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The Secrets to My Meal Plan, From My Nutritionist!



Before we dive into my January detox, I thought it would be beneficial for you to “meet” my nutritionist – Rebecca Baer! She and I have been working together for some time now – she introduced me to so, so, so many healthy eating tips, including one of AB-solute favorites, the importance of eating GG Bran Crispbread fiber crackers.
As I mentioned yesterday, with November and December out of the way, January is all about getting back on track. My goal for the first month of 2014 is to eat really clean healthy foods, lose a few pounds and be able to maintain my weight, and add tone and definition to my body. In order to get there, Rebecca is helping me with menus, recipes, nutrition counseling and advice on which types of exercise to incorporate into her regimen at specific times. And I’m going to share some of that with you!

Before we get into the meal plans and workouts, Rebecca is sharing her healthy eating secrets with you!

When working with clients, what do you take into consideration?

I take a lot of things into consideration; age, gender, lifestyle, health and medical issues, and especially goals and motivation. All of these things shape the way a diet plan gets created for that person. I factor in all the things that got a person to where they are and the struggles they’ve had. But, I also need to know what their goals are; are they realistic or high enough? Are they really motivated, or do they just want a diet plan without any work? If that is the case, then I explain why it’s more than just wanting it they need to do the dirty work, otherwise I will not take them on as a client.

How should people looking to restructure their diet begin?

Start with easy changes when looking to restructure your diet. Make a list of all the obvious foods that are hindering weight loss and remove them from your diet; chips, pizza, sugary pastries etc. Next start looking at your meals; do they seem to be made up of foods that are white, cream colored, beige, and brown? If so, start adding in colorful foods from vegetables and fruits; start cutting back on the portion sizes of all those shades of beige foods.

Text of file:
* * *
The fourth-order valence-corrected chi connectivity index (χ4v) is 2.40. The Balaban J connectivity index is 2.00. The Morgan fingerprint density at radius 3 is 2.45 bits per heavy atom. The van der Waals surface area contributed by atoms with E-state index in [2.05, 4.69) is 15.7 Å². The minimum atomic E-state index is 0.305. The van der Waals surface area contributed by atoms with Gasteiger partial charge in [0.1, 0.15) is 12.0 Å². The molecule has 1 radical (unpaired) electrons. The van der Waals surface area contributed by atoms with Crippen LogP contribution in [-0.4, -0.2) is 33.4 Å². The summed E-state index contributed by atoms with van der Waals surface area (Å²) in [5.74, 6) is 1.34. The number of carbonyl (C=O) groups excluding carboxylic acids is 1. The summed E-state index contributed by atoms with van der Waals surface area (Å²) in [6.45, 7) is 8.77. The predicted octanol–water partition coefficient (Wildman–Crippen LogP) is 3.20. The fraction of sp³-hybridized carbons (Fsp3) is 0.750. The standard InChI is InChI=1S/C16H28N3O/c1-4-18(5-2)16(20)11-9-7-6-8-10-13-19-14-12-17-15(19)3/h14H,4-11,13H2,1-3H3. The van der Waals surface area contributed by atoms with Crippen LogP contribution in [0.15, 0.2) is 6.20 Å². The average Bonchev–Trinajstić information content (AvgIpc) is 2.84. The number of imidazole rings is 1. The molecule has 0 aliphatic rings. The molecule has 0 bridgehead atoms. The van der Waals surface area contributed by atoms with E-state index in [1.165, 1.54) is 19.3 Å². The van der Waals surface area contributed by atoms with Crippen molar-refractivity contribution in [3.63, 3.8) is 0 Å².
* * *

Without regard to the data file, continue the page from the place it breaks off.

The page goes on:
What are your suggestions for meal planning and grocery shopping?

The word “planning” in that question is perfect. Planning is so important for making changes to a persons diet and keeping those changes. If you aren’t prepared ahead of time to cook a healthy meal that night, chances are you will end up choosing a food that is convenient and not necessarily healthy. Give yourself “me time” so you can relax and enjoy the process of going to the grocery store and cooking later. Also, keep it simple; stick to meals that are pretty basic and fool proof. No need to stress yourself out with a complicated recipe with hard to find ingredients.

How can someone who may not have access to a nutritionist structure his or her diet?

Start with the glaring foods that you know are bad for you and toss them. Set realistic goals such as incorporating more fruits and vegetables, ordering in only once a week, walking to work a few times a week, choosing whole grains over white flour products etc.